Date: 20/11/2017 | Category: , , , , , , , , ,
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Trenchless technology has been quickly growing in popularity due to its vast environmental, cost and time benefits. When selecting which technique, such as microtunnelling or HDD, to use for a pipe installation there are differences that need to be considered. Here, we look at the types of considerations that should be made when selecting the right trenchless solution.

Line of installation

There are many practical considerations when choosing between microtunnelling and HDD for pipe installations. One of the main considerations is the line the pipe needs to take. Microtunnelling machines are built to install pipe in a straight-line from pit to pit whereas HDD is surface launched and is more flexible, allowing for movement of the pipe to incorporate variations throughout the route to avoid existing underground infrastructure.

Managing Director of Edge Underground, Stuart Harrison, said the ability or inability to maneuver through the ground is a crucial consideration.

“Asking a HDD rig to go straight is trying to get it to do something that it fundamentally wasn’t designed to do; the same goes for microtunnelling, it is not designed to incorporate movement in the pipeline. The criteria for a rig for any job needs to be evaluated and decided on prior to beginning installation to avoid lengthy and costly problems moving forward,” Mr Harrison said.

Launching from the surface

A key difference between HDD and microtunnelling is the way they interact with the earth surrounding pipe installations. HDD creates a hole to install the pipe by drilling into the ground from the surface, making it ideal for installations with continuous lengths of pipe. In contrast, microtunnelling is undertaken from below the ground in shafts or pits.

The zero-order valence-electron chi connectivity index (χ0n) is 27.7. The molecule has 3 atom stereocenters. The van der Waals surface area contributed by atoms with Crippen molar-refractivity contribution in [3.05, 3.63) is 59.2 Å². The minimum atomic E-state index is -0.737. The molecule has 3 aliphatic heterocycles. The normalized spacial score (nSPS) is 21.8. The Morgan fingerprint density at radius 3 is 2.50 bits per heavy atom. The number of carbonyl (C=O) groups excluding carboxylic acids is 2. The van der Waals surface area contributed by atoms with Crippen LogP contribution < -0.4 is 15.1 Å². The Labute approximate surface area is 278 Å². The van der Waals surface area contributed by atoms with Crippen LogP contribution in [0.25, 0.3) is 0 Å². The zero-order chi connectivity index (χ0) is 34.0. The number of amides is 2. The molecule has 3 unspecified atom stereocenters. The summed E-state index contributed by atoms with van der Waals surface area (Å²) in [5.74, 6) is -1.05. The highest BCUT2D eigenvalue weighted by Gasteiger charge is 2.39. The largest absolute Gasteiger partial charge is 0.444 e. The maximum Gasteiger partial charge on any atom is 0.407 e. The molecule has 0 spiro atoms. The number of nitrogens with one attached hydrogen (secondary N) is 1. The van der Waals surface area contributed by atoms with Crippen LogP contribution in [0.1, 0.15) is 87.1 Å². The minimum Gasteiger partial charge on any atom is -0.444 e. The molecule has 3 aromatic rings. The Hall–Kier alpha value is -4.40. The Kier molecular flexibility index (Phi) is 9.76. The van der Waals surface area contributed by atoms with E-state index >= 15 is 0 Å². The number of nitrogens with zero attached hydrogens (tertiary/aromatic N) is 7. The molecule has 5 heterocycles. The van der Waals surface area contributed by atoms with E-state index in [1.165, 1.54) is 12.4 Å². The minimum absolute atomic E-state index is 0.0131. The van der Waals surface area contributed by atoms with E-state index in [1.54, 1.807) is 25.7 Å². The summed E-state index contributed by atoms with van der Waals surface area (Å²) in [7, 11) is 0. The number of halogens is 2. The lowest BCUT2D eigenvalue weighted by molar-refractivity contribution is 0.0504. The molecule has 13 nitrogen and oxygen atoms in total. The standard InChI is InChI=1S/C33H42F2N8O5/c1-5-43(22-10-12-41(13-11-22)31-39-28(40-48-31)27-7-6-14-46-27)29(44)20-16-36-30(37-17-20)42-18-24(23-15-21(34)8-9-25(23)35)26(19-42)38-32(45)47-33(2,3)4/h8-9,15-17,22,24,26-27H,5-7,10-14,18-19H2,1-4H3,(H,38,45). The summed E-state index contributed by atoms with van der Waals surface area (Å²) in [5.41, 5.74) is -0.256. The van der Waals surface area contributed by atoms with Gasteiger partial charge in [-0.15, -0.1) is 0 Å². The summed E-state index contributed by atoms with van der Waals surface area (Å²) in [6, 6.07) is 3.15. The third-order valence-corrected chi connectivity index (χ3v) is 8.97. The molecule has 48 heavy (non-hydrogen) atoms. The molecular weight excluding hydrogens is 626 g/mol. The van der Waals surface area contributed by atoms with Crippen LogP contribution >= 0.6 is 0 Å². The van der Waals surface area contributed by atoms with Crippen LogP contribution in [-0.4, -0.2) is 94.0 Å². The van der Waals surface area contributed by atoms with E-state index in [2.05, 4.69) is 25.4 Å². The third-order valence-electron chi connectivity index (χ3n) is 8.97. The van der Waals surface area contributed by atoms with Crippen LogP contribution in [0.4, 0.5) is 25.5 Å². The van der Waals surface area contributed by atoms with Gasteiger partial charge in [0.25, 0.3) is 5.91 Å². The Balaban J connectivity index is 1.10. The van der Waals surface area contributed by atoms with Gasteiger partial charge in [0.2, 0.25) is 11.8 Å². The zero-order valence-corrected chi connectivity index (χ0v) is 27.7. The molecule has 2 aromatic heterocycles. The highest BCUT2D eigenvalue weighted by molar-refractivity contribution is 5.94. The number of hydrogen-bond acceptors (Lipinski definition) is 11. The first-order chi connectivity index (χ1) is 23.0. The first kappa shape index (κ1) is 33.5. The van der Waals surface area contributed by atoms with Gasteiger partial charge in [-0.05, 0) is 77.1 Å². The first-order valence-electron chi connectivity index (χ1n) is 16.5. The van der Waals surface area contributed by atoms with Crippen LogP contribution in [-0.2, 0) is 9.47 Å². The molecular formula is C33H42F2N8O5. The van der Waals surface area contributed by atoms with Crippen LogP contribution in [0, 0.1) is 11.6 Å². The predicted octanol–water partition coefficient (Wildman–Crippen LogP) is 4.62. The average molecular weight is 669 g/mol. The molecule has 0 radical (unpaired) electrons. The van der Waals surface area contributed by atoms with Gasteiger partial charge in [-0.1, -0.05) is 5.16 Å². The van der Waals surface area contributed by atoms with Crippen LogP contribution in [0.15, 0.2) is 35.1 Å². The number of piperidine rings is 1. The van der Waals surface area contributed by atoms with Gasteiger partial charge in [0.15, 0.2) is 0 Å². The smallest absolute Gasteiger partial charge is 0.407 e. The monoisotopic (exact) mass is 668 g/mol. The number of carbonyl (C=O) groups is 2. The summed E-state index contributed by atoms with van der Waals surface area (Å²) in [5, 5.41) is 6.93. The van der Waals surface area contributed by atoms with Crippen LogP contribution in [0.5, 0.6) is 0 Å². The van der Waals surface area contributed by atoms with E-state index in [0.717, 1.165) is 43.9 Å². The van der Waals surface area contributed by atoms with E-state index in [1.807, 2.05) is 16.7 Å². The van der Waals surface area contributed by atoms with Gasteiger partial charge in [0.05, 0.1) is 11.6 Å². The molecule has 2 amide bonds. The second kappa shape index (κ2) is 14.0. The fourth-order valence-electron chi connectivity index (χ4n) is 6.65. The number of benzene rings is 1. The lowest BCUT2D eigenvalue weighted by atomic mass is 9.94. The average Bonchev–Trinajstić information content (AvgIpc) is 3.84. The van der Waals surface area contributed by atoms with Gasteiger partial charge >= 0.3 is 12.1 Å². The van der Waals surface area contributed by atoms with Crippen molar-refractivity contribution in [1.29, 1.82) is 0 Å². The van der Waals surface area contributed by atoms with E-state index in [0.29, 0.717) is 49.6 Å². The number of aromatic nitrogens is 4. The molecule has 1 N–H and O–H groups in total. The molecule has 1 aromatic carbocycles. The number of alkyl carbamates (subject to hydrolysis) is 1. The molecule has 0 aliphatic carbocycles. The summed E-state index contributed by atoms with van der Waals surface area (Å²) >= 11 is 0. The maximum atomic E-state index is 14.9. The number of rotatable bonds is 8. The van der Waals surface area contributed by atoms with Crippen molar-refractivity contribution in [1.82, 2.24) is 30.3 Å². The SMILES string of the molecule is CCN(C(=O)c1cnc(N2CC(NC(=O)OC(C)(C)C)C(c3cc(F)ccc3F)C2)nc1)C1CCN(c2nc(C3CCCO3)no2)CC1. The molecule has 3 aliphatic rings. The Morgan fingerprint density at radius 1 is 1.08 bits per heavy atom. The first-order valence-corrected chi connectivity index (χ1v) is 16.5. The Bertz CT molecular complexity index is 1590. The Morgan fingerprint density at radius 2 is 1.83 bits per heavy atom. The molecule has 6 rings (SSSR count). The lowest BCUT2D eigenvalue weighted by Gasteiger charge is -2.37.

“The nature of being surface launched means that the machine does need to sit back away from the starting point, and the requirement to use a continuous style of pipe means that on the exit point, you also need to have enough room to have your pipe laid out,” Mr Harrison said.

“Whereas, with microtunnelling, you use a shaft to shaft installation, so it can work from an exact point to an exact point, and only those points, with no setup or lay back areas required. This greatly reduces site footprint and is ideal for urban areas where space can be limited.”

Equipment accuracy

HDD rigs primarily have a one per cent error system which means that depending on the depth, one per cent of the depth is likely to be outside of any water and sewer industry standards of accuracy for pipeline installation.

“If you look at industry expectations, a very well-credentialed, experienced HDD crew would commonly expect to achieve +/- 100mm in accuracy, depending on the ground and location system used,” Mr Harrison said.

“Whereas a microtunnelling crew would expect to commonly achieve +/- 10mm accuracy over lines of 120m in length, and be at no point more than 10mm out. Should you require an installation +/- 25mm in accuracy, then really you have no choice but to choose microtunnelling.”

Avoiding existing infrastructure

When considering whether to employ HDD or microtunnelling, the presence of existing underground infrastructure makes microtunnelling the safer option.

“One of the downfalls of HDD when it comes to existing infrastructure is that there needs to be an exit point on the receival end, meaning care needs to be taken in pre-planning to establish a suitable point of exit. HDD also requires excavation to the correct installation depth in the lead in, and when installing continuous pipe need to do exactly the same on the receival end, creating additional chances for existing infrastructure to be damaged,” Mr Harrison said.

Another consideration to be made when considering HDD is the point of exit the technique requires.

“If the line of installation is from an exact location to an exact location and goes across the road and into someone’s property, it’s virtually impossible for a HDD rig to do that job because the exit point needs to go into a property.

“As microtunnelling only requires two shafts it removes this challenge as there is no need for lay back. Furthermore, if the microtunnelling equipment is modular it can be setup to reduce the amount of space for construction.”

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